Proposed “Dangerous Dog” Registry in Nassau County
Under a new bill, Nassau County would implement a registry and warning system for “dangerous dogs” that would alert neighbors to dogs with a history of attacking others.
Moved by Légis. John Ferretti (R-Levittown) and Rose Marie Walker (R-Hicksville), the measure dubbed “Benny’s Law” was passed by two legislative committees and is expected to be approved by the entire county legislature on February 22, where the Republicans hold an 11-8 majority.
Ferretti said he worked out the bill with the Nassau County SPCA after his family dog Benny suffered a severe stroke on election day 2019. Ferretti returned home to find the dog had been mutilated by a larger dog across the street with a history of aggressive behavior.
“It is a very serious problem,” Ferretti said on Monday. “And I really hope that when this is passed – if the county executive enacts it – it will prevent further attacks that my family has experienced and so many other families.”
Ferretti said his dog survived after several surgeries.
Vicki DiStefano, spokesperson for Nassau County executive Laura Curran, said the administration was “reviewing legislation and logistics.”
Under this measure, if a judge determines that a dog meets the threshold of “dangerous dog”, owners must send the court order to neighbors within a 1,000-foot radius, or about six blocks, for s ‘ensure they know the potential threat.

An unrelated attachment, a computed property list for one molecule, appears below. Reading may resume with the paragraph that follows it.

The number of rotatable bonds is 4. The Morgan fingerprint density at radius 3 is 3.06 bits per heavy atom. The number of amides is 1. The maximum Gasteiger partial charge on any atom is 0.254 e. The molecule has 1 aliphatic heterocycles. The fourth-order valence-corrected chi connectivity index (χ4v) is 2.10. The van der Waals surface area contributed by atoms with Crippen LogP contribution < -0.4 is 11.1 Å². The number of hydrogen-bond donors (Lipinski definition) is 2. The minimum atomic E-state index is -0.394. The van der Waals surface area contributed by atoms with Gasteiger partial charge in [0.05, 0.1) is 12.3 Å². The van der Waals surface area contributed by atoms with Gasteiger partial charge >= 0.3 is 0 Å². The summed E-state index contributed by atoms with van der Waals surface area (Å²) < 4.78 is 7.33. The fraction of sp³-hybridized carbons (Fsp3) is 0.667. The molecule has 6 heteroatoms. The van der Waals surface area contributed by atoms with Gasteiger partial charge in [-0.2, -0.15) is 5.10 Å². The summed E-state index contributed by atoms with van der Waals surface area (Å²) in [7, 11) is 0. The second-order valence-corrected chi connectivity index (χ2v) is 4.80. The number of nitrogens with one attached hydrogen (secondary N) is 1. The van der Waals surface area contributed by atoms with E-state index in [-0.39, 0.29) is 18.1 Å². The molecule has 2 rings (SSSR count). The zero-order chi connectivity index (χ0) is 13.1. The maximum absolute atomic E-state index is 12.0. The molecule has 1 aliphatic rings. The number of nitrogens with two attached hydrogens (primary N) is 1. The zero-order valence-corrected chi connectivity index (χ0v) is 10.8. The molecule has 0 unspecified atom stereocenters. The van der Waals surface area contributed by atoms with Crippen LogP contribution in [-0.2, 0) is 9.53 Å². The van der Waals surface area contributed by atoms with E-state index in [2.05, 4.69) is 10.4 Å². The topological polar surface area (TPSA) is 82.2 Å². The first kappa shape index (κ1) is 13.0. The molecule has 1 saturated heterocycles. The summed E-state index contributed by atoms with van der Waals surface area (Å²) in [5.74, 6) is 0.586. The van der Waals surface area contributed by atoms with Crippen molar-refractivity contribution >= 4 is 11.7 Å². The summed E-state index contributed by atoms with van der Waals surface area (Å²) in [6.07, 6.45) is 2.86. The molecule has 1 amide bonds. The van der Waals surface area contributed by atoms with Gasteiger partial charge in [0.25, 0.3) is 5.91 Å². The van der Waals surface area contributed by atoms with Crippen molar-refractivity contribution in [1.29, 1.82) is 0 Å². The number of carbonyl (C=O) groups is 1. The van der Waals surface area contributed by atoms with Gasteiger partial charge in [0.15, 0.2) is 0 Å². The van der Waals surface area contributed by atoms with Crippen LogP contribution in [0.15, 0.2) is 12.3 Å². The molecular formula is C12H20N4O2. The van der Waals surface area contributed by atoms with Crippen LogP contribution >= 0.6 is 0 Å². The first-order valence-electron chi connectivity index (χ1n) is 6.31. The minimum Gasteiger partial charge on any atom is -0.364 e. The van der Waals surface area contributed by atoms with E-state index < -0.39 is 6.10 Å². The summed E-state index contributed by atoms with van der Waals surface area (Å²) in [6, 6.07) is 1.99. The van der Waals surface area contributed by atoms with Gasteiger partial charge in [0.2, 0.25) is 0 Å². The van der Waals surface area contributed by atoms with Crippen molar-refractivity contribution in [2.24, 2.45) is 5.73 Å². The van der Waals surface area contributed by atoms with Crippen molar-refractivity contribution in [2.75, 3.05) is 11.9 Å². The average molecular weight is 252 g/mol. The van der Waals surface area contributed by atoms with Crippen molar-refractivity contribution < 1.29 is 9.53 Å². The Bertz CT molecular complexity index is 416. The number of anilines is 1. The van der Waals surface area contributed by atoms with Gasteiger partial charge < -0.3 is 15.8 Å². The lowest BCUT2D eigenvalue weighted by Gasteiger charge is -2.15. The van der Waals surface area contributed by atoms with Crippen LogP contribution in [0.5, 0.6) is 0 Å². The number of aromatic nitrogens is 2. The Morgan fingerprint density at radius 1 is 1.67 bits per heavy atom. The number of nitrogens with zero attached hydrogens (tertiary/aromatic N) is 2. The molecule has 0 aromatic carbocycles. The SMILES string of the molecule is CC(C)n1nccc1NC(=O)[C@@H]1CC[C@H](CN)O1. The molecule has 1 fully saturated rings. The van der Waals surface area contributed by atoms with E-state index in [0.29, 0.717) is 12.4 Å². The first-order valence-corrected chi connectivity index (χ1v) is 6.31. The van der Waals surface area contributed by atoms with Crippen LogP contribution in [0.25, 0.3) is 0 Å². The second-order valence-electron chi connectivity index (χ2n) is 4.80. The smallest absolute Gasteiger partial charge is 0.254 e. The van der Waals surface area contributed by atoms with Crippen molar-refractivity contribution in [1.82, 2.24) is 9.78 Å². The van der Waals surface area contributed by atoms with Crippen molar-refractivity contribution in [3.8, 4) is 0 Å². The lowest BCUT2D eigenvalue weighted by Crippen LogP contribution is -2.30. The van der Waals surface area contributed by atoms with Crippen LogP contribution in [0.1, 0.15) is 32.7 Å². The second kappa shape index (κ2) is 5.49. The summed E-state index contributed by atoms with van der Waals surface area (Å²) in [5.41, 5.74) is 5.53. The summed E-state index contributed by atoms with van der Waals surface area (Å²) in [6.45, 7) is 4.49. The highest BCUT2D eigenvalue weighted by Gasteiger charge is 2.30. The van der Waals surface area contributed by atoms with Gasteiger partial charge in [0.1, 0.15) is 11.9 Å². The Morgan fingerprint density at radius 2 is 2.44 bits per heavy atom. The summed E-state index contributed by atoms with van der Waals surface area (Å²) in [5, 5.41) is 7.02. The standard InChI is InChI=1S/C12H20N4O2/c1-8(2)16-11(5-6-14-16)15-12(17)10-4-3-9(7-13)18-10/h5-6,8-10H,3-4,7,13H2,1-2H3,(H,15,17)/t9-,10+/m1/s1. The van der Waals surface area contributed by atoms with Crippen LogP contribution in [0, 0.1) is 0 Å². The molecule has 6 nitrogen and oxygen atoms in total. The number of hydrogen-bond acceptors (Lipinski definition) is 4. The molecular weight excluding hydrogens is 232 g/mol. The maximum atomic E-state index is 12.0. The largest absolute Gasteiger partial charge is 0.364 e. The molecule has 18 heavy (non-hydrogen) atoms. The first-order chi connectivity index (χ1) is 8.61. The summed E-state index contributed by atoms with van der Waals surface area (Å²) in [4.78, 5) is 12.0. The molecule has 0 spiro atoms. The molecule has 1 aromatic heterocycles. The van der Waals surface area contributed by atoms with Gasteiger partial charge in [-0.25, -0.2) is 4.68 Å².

Owners should also include their addresses, the date of the incidents, the duration of the “dangerous dog” designation, as well as the breed, weight, age and color of the dog.
Nassau County Police and the SPCA would enforce the law. Violators would be fined $ 500 and an additional $ 100 each day thereafter if they do not comply with the law.
Ferretti said the owner of the dog who attacked Benny was brought to justice and the judge named the dog “dangerous”. Beyond that, there was nothing the court system could do and the dog was returned to the community, Ferretti said.
Nassau County SPCA chairman Gary Rogers said Ferretti and Walker’s bill would help protect animals and people in the community, as well as the dog that initiated the attack by preventing them. confrontations that might otherwise result in euthanasia.
“Sometimes dogs go out and do stupid things – they don’t listen to what we tell them and for some reason their instincts take over and they bite someone or bite another animal,” Rogers said.
“Our pets are like our children, and when something like this happens, it’s a terrible ordeal,” Walker said. The legislation “will ensure that residents know about dangerous dogs in neighborhoods and know how to take precautions when in the area.”